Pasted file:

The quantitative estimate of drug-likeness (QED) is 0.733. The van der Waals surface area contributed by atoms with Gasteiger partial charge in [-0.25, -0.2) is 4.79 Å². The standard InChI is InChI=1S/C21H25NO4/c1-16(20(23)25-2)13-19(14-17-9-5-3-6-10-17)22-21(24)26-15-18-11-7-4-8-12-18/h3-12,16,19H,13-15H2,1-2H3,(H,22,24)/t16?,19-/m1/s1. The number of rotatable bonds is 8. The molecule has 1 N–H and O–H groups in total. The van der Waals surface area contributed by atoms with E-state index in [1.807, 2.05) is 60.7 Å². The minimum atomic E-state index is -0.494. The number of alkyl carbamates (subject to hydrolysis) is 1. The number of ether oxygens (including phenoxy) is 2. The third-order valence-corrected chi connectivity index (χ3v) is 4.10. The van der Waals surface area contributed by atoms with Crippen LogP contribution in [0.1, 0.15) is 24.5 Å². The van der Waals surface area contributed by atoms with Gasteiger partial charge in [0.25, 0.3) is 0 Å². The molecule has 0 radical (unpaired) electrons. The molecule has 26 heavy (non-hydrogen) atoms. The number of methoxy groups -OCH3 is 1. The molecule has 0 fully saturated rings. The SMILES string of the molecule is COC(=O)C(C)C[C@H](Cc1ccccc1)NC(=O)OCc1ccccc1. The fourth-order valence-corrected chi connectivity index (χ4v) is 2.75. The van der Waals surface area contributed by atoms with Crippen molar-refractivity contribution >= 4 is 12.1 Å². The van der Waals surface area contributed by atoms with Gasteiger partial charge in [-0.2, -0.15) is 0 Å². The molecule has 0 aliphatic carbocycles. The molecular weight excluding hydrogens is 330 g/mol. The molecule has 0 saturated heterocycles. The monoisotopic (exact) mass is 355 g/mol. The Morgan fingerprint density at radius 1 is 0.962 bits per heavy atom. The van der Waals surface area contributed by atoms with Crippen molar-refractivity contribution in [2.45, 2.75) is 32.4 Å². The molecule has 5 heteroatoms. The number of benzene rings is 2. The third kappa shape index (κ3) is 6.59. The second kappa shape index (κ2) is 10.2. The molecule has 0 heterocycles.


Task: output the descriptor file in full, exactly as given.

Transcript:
The quantitative estimate of drug-likeness (QED) is 0.733. The van der Waals surface area contributed by atoms with Gasteiger partial charge in [-0.25, -0.2) is 4.79 Å². The standard InChI is InChI=1S/C21H25NO4/c1-16(20(23)25-2)13-19(14-17-9-5-3-6-10-17)22-21(24)26-15-18-11-7-4-8-12-18/h3-12,16,19H,13-15H2,1-2H3,(H,22,24)/t16?,19-/m1/s1. The number of rotatable bonds is 8. The molecule has 1 N–H and O–H groups in total. The van der Waals surface area contributed by atoms with E-state index in [1.807, 2.05) is 60.7 Å². The minimum atomic E-state index is -0.494. The number of alkyl carbamates (subject to hydrolysis) is 1. The number of ether oxygens (including phenoxy) is 2. The third-order valence-corrected chi connectivity index (χ3v) is 4.10. The van der Waals surface area contributed by atoms with Crippen LogP contribution in [0.1, 0.15) is 24.5 Å². The van der Waals surface area contributed by atoms with Gasteiger partial charge in [0.25, 0.3) is 0 Å². The molecule has 0 radical (unpaired) electrons. The molecule has 26 heavy (non-hydrogen) atoms. The number of methoxy groups -OCH3 is 1. The molecule has 0 fully saturated rings. The SMILES string of the molecule is COC(=O)C(C)C[C@H](Cc1ccccc1)NC(=O)OCc1ccccc1. The fourth-order valence-corrected chi connectivity index (χ4v) is 2.75. The van der Waals surface area contributed by atoms with Crippen molar-refractivity contribution >= 4 is 12.1 Å². The van der Waals surface area contributed by atoms with Gasteiger partial charge in [-0.2, -0.15) is 0 Å². The molecule has 0 aliphatic carbocycles. The molecular weight excluding hydrogens is 330 g/mol. The molecule has 0 saturated heterocycles. The monoisotopic (exact) mass is 355 g/mol. The Morgan fingerprint density at radius 1 is 0.962 bits per heavy atom. The van der Waals surface area contributed by atoms with Crippen molar-refractivity contribution in [2.45, 2.75) is 32.4 Å². The molecule has 5 heteroatoms. The number of benzene rings is 2. The third kappa shape index (κ3) is 6.59. The second kappa shape index (κ2) is 10.2. The molecule has 0 heterocycles.